Meet Snapbeat, a lo-fi sampler so simple it has just 11 buttons
When less is more.
Looking to enter the world of lo-fi sampling? Here’s a tiny piece of instrument that could get you started.
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Dubbed Snapbeat, this cute-looking retro-styled device allows you to sample in real-time via a 3.5mm audio input by pressing any of the keys. The unit features a simple numerical display, a control knob and eight independent sound channels that can play sound at the same time, though multiple keys input is not vaild. Only one pad can trigger its sound at once.
Users can also extract a specific part of their sampled sound such as a single drum shot just by specifying start and end address. Headphones and active speakers can be connected via headphone out and analog LINE OUT, and the unit uses a USB type C connector on the board for power supply (not included).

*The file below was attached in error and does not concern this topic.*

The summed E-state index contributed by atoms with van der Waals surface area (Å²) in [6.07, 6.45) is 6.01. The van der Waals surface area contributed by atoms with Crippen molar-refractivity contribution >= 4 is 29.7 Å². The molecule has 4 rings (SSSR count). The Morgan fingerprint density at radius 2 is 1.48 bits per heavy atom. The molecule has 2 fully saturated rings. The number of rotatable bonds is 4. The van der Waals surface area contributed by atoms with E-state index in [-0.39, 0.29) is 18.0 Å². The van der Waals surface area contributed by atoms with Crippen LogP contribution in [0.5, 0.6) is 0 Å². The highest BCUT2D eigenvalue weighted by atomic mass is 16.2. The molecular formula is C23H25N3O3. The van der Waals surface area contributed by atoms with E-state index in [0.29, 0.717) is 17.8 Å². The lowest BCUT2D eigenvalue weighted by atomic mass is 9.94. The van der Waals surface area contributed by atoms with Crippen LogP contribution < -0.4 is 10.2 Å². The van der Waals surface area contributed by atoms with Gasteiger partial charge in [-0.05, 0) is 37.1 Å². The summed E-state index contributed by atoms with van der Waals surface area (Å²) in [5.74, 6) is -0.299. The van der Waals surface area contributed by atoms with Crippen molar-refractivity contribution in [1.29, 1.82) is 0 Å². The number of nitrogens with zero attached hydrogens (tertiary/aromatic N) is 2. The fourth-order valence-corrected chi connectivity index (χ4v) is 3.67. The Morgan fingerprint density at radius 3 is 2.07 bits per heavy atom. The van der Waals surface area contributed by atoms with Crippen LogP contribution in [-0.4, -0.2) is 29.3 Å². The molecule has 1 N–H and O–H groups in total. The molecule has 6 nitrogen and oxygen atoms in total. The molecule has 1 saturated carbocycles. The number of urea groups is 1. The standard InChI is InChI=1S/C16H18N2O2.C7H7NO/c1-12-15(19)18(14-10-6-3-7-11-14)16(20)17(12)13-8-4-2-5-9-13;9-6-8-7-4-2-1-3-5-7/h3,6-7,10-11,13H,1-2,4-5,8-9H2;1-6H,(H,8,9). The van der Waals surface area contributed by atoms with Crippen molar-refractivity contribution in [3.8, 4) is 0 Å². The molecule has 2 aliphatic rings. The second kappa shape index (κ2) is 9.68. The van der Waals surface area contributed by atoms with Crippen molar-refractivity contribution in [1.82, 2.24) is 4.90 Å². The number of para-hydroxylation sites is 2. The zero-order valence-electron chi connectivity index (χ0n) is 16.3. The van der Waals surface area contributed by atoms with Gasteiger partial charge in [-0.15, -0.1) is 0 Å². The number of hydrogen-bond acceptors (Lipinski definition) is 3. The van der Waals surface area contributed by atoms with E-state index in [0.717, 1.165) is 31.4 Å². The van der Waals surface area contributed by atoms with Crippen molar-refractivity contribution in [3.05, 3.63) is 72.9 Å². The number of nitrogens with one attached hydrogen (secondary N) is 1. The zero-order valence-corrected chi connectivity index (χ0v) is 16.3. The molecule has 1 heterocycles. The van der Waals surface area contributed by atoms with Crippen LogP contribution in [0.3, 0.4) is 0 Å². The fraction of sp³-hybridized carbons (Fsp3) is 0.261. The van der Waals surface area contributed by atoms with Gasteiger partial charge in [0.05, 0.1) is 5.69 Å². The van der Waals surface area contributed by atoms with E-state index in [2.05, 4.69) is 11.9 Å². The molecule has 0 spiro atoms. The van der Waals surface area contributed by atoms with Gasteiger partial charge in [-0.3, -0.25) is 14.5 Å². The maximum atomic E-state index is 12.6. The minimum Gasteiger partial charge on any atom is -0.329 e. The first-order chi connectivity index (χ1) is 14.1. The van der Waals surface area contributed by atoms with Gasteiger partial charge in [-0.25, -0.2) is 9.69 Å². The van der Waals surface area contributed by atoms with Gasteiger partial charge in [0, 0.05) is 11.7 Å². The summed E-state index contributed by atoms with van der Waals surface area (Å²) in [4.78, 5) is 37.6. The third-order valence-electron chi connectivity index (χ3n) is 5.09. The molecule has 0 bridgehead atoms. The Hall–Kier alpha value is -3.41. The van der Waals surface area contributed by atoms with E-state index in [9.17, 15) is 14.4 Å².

As creator Hiro Akihabara explains, the sounds on Snapbeat “are true Lo-fi”. The device uses a Nuvoton ISD1700 voice recorder chip commonly found in sound and voice toys. The chip records analog sound directly, without analog to digital conversion, which means that “although the sampling frequency bandwidth is narrow, the sound is smooth and live.”
Fans of customisation can even DIY their own SnapBeat case using a 3D printer as the hardware is completely open source. The keys on the unit are also compatible with popular Cherry MX keyboard switches so you can easily swap them out.
As of now, Snapbeat is available as a pre-soldered board kit at $140 or in its fully assembled form at $180 for early adopters. Prices for the device will rise to $160 after 25 August for the former and $200 after 31 August for the latter.
Check out the Snapbeat in action below.
Learn more at Snapbeat.
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